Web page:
Vertica was born at a tipping point in the world of Enterprise Data Warehouses. It was designed from the first line of code to address new levels of data volumes and analytical performance. But it was also designed to break the tightly integrated hardware and software appliances offered by industry leaders at the time including Teradata, Oracle and IBM. Vertica was and continues to be a software only analytics platform that will always support a variety of deployment options on a variety of commodity hardware, whether that hardware is in an organization’s own data-center or in one of many cloud platforms.
In 2015, Vertica confirmed its support for Amazon Web Services, followed by support for Microsoft Azure in 2016 and Google Cloud in 2017 while it continued to support on premise data-center deployments and native deployments utilizing Hadoop nodes. All of these deployments had one thing in common – they were all based on a single unified software engine that did not differ between deployment options. This provided our customers with the flexibility to leverage whatever infrastructure made sense for their business at any time and for any use case.
But we saw that there was even more opportunity to optimize Vertica for cloud economics. As a software company, we don’t benefit when our customers use more servers or more compute nodes. That’s not true for competitors like Snowflake or Redshift because they make money when customers spend more money on infrastructure. That’s why we began the journey toward a new way to setup a Vertica cluster on the cloud – Vertica in Eon Mode. Vertica in Eon Mode is not a new product, it does not have different licensing, and it delivers the full suite of advanced analytics and in database machine learning because it is the same code. So what’s different?
Prior to the release of Eon Mode, customers deployed Vertica on servers with tightly coupled storage. That means servers like Dell, Lenovo or HPE in on premise data centers. Vertica provides architectural guidance on the recommended CPU, memory and disk required for the amount of data and analytical workloads. On the AWS, Azure and Google Cloud platforms, Vertica also provides guidance for similar server requirements. Customers needed to provision servers (on premise or in the clouds) based on their expectations of peak workloads which means that even when the Vertica database was not being heavily used for analytical queries, dashboards, and other tasks, all the servers needed to stay on.
Now comes Eon Mode. If a Vertica customer is planning to deploy a Vertica cluster on AWS, they will have the choice to deploy in Enterprise Mode or in Eon Mode as part of their Vertica set up process. Eon Mode allows the customer to load and store all their Vertica ROS data in a dedicated S3 bucket. Eon Mode then allows the customer to spin up the EC2 instances (known as “compute nodes”) based on the workload requirements that they have at any point in time. That means that a customer can turn on nodes when they have high demand and they can turn off nodes when they don’t have that same level of demand. That’s what “separation of compute and storage” means … Vertica ROS data in cheaper storage and compute nodes that can be powered on or off as needed. Right away, you can see the advantage … a lower cost for underlying AWS infrastructure! But that’s just the beginning. Vertica in Eon Mode also allows our customers to hibernate the database altogether, meaning they can “turn it on” and “turn it off” without any need to reload data, re-balance and restore, or perform other management tasks. This is great for customers who have special projects that don’t need resourcing 24/7. Again, a much lower AWS infrastructure bill! Finally, Vertica in Eon Mode allows the administrator to allocate resources to specific departments or teams to ensure that different workloads and projects don’t cause problems for other workloads and projects. Everyone knows that marketing analytics is never as important as closing the books or providing the CEO with his or her revenue predictions dashboard!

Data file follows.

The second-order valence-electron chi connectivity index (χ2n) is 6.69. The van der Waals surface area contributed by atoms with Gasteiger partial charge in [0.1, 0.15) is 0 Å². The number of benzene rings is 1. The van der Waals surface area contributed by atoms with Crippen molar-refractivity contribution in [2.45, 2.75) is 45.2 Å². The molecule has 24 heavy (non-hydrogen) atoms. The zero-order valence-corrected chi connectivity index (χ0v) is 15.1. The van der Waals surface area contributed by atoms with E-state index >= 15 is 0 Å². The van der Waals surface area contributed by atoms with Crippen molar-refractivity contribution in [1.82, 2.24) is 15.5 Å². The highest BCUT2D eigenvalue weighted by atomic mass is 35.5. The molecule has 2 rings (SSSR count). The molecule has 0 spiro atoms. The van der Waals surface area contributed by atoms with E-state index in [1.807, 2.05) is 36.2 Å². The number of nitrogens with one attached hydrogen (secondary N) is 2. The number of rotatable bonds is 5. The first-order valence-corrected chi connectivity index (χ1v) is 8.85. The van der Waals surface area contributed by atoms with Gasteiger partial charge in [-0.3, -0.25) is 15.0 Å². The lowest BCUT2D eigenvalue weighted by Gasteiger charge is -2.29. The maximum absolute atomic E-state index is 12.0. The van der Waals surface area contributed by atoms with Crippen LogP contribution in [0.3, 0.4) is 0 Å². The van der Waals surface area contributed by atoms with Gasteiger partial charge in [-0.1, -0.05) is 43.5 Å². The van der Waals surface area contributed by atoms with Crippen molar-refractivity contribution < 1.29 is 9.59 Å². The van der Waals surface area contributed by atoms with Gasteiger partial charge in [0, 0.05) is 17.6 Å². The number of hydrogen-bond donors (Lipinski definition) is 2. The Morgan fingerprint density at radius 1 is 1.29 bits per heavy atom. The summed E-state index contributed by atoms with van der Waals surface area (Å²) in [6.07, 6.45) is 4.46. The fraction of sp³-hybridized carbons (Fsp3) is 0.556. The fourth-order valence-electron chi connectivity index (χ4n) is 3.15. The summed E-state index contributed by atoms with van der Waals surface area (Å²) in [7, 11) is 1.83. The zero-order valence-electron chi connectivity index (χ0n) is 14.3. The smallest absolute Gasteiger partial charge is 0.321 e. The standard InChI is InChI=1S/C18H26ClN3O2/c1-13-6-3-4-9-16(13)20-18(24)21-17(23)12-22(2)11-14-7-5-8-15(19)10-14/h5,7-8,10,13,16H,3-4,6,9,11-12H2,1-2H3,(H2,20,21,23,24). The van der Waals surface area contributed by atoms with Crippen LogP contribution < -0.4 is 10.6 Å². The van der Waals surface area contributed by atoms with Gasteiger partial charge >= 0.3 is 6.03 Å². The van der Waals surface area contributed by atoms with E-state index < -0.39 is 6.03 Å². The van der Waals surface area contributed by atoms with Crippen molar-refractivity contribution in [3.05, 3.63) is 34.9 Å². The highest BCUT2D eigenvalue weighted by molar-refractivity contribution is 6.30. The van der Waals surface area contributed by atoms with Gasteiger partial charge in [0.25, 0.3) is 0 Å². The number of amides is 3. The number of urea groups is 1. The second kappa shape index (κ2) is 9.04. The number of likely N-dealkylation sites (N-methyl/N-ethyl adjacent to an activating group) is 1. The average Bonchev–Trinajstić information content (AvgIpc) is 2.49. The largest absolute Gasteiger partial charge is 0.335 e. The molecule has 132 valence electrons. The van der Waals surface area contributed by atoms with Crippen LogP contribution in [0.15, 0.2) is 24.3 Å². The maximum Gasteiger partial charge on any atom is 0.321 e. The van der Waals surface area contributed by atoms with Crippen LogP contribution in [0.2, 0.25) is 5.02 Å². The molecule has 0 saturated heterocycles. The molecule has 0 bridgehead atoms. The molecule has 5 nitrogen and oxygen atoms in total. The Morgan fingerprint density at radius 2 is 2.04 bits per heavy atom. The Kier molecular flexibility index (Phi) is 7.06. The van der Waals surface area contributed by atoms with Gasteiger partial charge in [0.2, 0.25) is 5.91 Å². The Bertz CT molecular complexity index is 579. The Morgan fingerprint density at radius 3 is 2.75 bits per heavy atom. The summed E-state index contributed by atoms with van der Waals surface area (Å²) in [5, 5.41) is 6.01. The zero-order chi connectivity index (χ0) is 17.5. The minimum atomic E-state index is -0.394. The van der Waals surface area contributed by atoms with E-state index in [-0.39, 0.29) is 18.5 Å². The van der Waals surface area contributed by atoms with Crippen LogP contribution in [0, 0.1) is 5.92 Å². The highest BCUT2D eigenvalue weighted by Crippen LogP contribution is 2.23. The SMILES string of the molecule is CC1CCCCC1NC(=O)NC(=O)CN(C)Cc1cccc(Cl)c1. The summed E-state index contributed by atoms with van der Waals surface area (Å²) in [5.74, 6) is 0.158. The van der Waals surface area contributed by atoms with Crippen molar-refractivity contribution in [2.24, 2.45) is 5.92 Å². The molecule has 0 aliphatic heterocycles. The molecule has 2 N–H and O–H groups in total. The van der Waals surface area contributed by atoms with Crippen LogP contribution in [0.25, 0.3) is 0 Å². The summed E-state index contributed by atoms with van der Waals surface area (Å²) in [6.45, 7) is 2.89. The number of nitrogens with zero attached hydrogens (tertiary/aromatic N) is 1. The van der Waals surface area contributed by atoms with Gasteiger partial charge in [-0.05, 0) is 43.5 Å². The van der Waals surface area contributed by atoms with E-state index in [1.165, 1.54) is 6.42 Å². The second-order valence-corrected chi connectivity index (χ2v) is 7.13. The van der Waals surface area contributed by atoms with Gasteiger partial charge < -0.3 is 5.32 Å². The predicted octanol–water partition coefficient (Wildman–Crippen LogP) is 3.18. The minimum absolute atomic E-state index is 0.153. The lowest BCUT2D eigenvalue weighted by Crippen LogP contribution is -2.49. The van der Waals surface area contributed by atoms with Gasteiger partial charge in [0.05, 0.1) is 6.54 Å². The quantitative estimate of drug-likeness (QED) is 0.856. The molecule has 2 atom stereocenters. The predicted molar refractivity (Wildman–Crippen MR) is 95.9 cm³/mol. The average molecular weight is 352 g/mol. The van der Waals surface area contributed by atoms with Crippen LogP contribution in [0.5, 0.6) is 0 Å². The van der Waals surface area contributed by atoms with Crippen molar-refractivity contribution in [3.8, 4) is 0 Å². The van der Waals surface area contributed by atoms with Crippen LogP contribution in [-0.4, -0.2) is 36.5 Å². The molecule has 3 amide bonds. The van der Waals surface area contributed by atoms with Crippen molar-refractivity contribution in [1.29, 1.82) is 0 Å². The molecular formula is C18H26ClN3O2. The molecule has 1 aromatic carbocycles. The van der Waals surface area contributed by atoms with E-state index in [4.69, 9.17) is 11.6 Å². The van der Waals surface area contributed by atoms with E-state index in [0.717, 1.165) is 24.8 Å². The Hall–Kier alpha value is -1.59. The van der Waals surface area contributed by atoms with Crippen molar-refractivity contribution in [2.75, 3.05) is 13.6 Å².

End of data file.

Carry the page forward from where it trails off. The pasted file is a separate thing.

Vertica is also known for its ability to analyze ORC and Parquet data, a popular set of open source formats which are not the same as Vertica’s own ROS data format, in data lakes. When you’re talking about data lakes on AWS, you’re talking about Amazon S3. Both Enterprise Mode and Eon Mode can use external tables to analyze data in S3 data lakes so if a customer has reasons to keep some data in a centralized data lake for other applications who might need access to that data, that doesn’t stop anyone from finding value in that data using the advanced analytics functions that Vertica provides.
Today, Vertica’s ability to setup a cluster in Eon Mode is only available on AWS but that’s a very short term issue. We are already moving quickly to scope out the work for the Google Cloud, Microsoft Azure and on premise using HDFS as the shared storage. We love the idea that our customers can put more data into Vertica because their lower infrastructure bills will help pay for more Vertica license capacity … and still deliver savings to their bottom line!